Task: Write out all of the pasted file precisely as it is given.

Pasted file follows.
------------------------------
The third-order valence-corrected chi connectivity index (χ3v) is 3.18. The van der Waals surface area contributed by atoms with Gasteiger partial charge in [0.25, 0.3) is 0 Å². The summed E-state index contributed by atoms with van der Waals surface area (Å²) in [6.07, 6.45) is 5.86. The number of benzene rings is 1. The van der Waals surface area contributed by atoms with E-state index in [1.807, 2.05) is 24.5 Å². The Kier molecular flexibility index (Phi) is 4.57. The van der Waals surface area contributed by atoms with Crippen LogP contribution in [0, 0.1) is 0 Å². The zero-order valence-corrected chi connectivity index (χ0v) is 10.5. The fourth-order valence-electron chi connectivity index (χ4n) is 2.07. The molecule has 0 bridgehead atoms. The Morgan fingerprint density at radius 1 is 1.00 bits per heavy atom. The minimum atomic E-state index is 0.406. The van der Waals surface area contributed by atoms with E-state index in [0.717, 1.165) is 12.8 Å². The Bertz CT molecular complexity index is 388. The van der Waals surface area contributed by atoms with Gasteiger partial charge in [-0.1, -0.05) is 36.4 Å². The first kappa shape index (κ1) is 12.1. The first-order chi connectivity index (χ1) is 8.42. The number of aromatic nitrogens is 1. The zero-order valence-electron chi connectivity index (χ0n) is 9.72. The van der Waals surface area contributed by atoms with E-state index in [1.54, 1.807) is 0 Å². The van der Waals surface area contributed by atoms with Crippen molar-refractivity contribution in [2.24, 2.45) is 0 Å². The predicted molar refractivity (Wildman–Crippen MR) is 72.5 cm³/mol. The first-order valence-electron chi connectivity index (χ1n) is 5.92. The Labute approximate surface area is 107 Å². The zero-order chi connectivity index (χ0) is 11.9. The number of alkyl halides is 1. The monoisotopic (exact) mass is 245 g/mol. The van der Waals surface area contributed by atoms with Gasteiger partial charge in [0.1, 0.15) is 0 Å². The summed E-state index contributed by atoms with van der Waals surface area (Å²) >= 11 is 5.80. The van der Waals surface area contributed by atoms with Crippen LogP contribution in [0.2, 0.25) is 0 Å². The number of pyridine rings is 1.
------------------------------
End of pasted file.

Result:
The third-order valence-corrected chi connectivity index (χ3v) is 3.18. The van der Waals surface area contributed by atoms with Gasteiger partial charge in [0.25, 0.3) is 0 Å². The summed E-state index contributed by atoms with van der Waals surface area (Å²) in [6.07, 6.45) is 5.86. The number of benzene rings is 1. The van der Waals surface area contributed by atoms with E-state index in [1.807, 2.05) is 24.5 Å². The Kier molecular flexibility index (Phi) is 4.57. The van der Waals surface area contributed by atoms with Crippen LogP contribution in [0, 0.1) is 0 Å². The zero-order valence-corrected chi connectivity index (χ0v) is 10.5. The fourth-order valence-electron chi connectivity index (χ4n) is 2.07. The molecule has 0 bridgehead atoms. The Morgan fingerprint density at radius 1 is 1.00 bits per heavy atom. The minimum atomic E-state index is 0.406. The van der Waals surface area contributed by atoms with E-state index in [0.717, 1.165) is 12.8 Å². The Bertz CT molecular complexity index is 388. The van der Waals surface area contributed by atoms with Gasteiger partial charge in [-0.1, -0.05) is 36.4 Å². The first kappa shape index (κ1) is 12.1. The first-order chi connectivity index (χ1) is 8.42. The number of aromatic nitrogens is 1. The zero-order valence-electron chi connectivity index (χ0n) is 9.72. The van der Waals surface area contributed by atoms with E-state index in [1.54, 1.807) is 0 Å². The van der Waals surface area contributed by atoms with Crippen molar-refractivity contribution in [2.24, 2.45) is 0 Å². The predicted molar refractivity (Wildman–Crippen MR) is 72.5 cm³/mol. The first-order valence-electron chi connectivity index (χ1n) is 5.92. The Labute approximate surface area is 107 Å². The zero-order chi connectivity index (χ0) is 11.9. The number of alkyl halides is 1. The monoisotopic (exact) mass is 245 g/mol. The van der Waals surface area contributed by atoms with Gasteiger partial charge in [0.1, 0.15) is 0 Å². The summed E-state index contributed by atoms with van der Waals surface area (Å²) >= 11 is 5.80. The van der Waals surface area contributed by atoms with Crippen LogP contribution in [0.2, 0.25) is 0 Å². The number of pyridine rings is 1.